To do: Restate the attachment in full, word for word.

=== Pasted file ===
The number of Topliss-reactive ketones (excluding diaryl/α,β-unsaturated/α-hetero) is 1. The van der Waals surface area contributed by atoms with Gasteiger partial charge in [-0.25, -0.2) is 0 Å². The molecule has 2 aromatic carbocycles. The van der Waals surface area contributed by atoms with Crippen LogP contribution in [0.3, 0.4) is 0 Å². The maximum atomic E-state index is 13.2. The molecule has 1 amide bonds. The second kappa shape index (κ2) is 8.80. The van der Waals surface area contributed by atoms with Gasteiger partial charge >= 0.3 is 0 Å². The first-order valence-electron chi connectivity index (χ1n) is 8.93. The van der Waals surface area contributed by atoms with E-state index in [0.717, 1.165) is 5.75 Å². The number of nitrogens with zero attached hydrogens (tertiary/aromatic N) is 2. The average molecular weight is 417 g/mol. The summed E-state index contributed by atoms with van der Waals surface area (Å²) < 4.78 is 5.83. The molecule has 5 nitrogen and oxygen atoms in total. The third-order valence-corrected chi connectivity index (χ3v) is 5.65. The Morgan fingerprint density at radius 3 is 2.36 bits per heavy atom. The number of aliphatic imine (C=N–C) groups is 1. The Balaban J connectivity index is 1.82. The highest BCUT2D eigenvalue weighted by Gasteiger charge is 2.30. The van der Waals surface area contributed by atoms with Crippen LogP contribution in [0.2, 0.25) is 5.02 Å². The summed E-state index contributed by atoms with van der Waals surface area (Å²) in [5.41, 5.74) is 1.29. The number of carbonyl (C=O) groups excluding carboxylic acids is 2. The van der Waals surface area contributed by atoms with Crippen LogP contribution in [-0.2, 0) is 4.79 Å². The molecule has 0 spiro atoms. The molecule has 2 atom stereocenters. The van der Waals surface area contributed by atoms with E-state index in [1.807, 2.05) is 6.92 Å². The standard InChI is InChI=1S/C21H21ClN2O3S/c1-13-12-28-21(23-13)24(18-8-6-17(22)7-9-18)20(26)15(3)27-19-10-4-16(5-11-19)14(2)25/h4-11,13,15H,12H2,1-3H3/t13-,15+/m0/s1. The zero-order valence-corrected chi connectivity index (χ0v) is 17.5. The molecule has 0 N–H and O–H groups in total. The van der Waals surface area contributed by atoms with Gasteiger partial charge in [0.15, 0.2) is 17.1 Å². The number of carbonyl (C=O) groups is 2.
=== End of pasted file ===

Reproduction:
The number of Topliss-reactive ketones (excluding diaryl/α,β-unsaturated/α-hetero) is 1. The van der Waals surface area contributed by atoms with Gasteiger partial charge in [-0.25, -0.2) is 0 Å². The molecule has 2 aromatic carbocycles. The van der Waals surface area contributed by atoms with Crippen LogP contribution in [0.3, 0.4) is 0 Å². The maximum atomic E-state index is 13.2. The molecule has 1 amide bonds. The second kappa shape index (κ2) is 8.80. The van der Waals surface area contributed by atoms with Gasteiger partial charge >= 0.3 is 0 Å². The first-order valence-electron chi connectivity index (χ1n) is 8.93. The van der Waals surface area contributed by atoms with E-state index in [0.717, 1.165) is 5.75 Å². The number of nitrogens with zero attached hydrogens (tertiary/aromatic N) is 2. The average molecular weight is 417 g/mol. The summed E-state index contributed by atoms with van der Waals surface area (Å²) < 4.78 is 5.83. The molecule has 5 nitrogen and oxygen atoms in total. The third-order valence-corrected chi connectivity index (χ3v) is 5.65. The Morgan fingerprint density at radius 3 is 2.36 bits per heavy atom. The number of aliphatic imine (C=N–C) groups is 1. The Balaban J connectivity index is 1.82. The highest BCUT2D eigenvalue weighted by Gasteiger charge is 2.30. The van der Waals surface area contributed by atoms with Crippen LogP contribution in [0.2, 0.25) is 5.02 Å². The summed E-state index contributed by atoms with van der Waals surface area (Å²) in [5.41, 5.74) is 1.29. The number of carbonyl (C=O) groups excluding carboxylic acids is 2. The van der Waals surface area contributed by atoms with Crippen LogP contribution in [-0.2, 0) is 4.79 Å². The molecule has 0 spiro atoms. The molecule has 2 atom stereocenters. The van der Waals surface area contributed by atoms with E-state index in [1.807, 2.05) is 6.92 Å². The standard InChI is InChI=1S/C21H21ClN2O3S/c1-13-12-28-21(23-13)24(18-8-6-17(22)7-9-18)20(26)15(3)27-19-10-4-16(5-11-19)14(2)25/h4-11,13,15H,12H2,1-3H3/t13-,15+/m0/s1. The zero-order valence-corrected chi connectivity index (χ0v) is 17.5. The molecule has 0 N–H and O–H groups in total. The van der Waals surface area contributed by atoms with Gasteiger partial charge in [0.15, 0.2) is 17.1 Å². The number of carbonyl (C=O) groups is 2.